Strike ban on Tube should be considered

The government should consider introducing a ban on strikes on the Tube, Conservatives on the London Assembly say. Their call follows threats made last week by the RMT to strike during Christmas and on New Year’s Eve. It also comes on the day the Tube union is expected to announce the result of a ballot of train drivers, who may work-to-rule in support of the workers threatening the Christmas strikes.

Chairman of the London Assembly Transport Committee and Conservative Member Roger Evans said, “Londoners are fed up with the RMT’s strike threats, especially when they are made during the festive period. Why should London be held to ransom by a minority of militant unionists? The government should consider introducing a ban on strikes on the Tube.”

This is the seventh year in the past decade the RMT has threatened strikes during the Christmas period. The Conservatives say enough is enough – and it is time a strike ban was considered.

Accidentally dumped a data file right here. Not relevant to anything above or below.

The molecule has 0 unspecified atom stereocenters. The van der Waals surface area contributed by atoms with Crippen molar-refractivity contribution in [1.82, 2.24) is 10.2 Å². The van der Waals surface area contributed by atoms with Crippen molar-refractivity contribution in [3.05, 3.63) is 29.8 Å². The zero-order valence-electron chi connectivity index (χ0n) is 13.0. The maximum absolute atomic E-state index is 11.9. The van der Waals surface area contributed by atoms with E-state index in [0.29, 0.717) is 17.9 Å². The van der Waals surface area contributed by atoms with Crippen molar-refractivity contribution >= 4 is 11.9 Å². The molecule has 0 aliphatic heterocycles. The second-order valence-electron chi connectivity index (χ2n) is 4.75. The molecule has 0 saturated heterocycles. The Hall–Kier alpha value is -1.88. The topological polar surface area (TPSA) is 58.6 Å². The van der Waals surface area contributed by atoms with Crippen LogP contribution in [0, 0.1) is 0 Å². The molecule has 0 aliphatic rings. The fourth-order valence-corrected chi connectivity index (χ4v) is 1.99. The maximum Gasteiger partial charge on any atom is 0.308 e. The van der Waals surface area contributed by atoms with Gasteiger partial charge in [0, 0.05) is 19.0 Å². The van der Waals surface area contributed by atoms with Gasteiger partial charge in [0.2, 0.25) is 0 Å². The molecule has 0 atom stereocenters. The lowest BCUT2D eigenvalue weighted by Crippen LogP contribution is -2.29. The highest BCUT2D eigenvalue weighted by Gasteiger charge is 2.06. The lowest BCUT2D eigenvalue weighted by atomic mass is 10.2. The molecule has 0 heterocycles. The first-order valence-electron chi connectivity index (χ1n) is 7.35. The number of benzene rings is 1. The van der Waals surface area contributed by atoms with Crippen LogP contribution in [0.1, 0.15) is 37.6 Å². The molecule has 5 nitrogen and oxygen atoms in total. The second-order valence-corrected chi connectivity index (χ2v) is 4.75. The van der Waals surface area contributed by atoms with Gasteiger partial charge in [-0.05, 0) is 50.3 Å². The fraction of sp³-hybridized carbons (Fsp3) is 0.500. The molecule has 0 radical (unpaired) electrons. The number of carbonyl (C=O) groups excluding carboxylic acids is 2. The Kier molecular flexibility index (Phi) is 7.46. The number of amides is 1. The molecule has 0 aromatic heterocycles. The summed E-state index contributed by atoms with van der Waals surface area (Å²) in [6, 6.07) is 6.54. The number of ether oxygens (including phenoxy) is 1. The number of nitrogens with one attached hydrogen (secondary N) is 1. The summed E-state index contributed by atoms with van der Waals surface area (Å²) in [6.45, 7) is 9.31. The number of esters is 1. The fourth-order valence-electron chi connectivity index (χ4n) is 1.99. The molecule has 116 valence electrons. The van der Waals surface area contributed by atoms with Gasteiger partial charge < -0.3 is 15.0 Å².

Other options for reducing the impact of strikes could include: a system whereby strikers have their pay docked for a period of time or, bringing in a requirement that at least half the union’s membership actually have to vote for a strike. Currently, it is often the case that only a small proportion of the membership participate in ballots, leaving open the possibility that a few dozen members can hold London to ransom.”

The RMT is expected to announce later today the result of a ballot of 1500 train drivers for action short of a strike. This effectively means a work to rule – in support of the 1800 engineering staff, who agreed last Friday to strike on three of the days during the last week before Christmas. In a separate dispute about the length of the working week, the RMT also announced on Friday plans to ballot station staff, which could result in a strike on New Year’s Eve.


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